Research reveals comfort eating and a change in priorities see consumers spend an extra £260m on chocolate during the pandemic.
Did you know that it’s now 50 years since Gene Wilder welcomed us all to the chocolate factory and the sweet tooth of Augusta Gloop led him a little too close to the chocolate river?
While that may be hard to believe, our love affair with chocolate is not. Over the course of a lifetime, the average Brit will consume some 7,560 chocolate bars, 2,268 slices of chocolate cake and 8,316 chocolate biscuits, according to a recent survey of 2,000 adults by the British Heart Foundation.
If that feels like a lot of chocolate, it probably is. According to Divine Chocolate, an estimated 660,900 tonnes are put away each year, equating to three bars per week, or 11 kilos per person.
During lockdown that passion intensified, with Kantar confirming shoppers had spent an extra £260m on chocolate as we forget about counting calories and focused on indulging ourselves and self-medicating from within the confines of our own homes.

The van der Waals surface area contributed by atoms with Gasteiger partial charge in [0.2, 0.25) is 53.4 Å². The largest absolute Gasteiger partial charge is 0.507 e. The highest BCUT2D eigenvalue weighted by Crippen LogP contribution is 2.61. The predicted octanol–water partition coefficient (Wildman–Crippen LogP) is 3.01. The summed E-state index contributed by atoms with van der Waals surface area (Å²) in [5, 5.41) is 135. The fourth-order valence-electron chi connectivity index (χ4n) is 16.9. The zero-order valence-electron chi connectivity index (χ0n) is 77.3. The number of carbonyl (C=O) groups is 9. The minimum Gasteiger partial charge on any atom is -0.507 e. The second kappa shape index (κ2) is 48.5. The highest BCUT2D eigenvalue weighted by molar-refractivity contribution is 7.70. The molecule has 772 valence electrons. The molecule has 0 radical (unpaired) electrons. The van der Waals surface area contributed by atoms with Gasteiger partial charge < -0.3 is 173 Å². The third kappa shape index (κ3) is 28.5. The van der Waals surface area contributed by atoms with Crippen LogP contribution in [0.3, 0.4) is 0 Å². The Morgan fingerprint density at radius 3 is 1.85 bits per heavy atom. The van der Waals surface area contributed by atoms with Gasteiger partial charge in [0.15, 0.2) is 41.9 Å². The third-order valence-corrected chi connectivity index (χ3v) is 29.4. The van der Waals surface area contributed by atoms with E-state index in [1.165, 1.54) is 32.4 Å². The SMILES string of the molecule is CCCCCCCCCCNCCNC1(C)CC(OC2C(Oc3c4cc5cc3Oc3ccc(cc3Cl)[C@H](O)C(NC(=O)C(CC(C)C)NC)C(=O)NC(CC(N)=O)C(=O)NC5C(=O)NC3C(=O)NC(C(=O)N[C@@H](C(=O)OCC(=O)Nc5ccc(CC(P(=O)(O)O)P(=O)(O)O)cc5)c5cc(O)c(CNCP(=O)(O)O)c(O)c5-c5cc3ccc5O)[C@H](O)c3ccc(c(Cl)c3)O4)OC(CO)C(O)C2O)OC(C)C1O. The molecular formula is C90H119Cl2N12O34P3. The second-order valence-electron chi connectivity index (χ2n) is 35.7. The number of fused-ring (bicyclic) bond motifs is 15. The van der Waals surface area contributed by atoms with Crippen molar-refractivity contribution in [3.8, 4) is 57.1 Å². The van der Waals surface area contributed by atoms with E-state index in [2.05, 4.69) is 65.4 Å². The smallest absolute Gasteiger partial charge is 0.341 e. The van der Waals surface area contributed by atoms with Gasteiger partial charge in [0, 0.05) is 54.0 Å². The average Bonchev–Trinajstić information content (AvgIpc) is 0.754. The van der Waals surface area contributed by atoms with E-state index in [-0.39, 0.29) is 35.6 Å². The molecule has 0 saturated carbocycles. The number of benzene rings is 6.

Perhaps not surprisingly, this led to more than half of us finding it more difficult to manage our weight, as revealed by research from the European Association for the Study of Obesity.
But for the 66% of us consuming chocolate between meals and 22% of all chocolate being consumed between 8pm and midnight, according to the World Atlas of Chocolate, new research from the University of Murcia in Spain offers hope.
Interestingly, their findings reveal that starting the day off with milk chocolate could bring about unexpected benefits including increased fat burn and decreasing levels of blood sugar.
A study of 19 post-menopausal women consuming either 100g of chocolate – in the morning within one hour of waking, or an hour before bed – revealed that although both influenced hunger, appetites and metabolism, neither resulted in weight gain.
Most interestingly, the research centres on the notion that food timing is a relevant factor when it comes to weight control.
‘Eating at the “wrong” time could be a determining factor for the loss of synchrony between the circadian system and different metabolic processes affecting energy and adipose tissue metabolism and the obesity risk,’ as the authors note.
This post is part of our #OrraniFridays series on Facebook.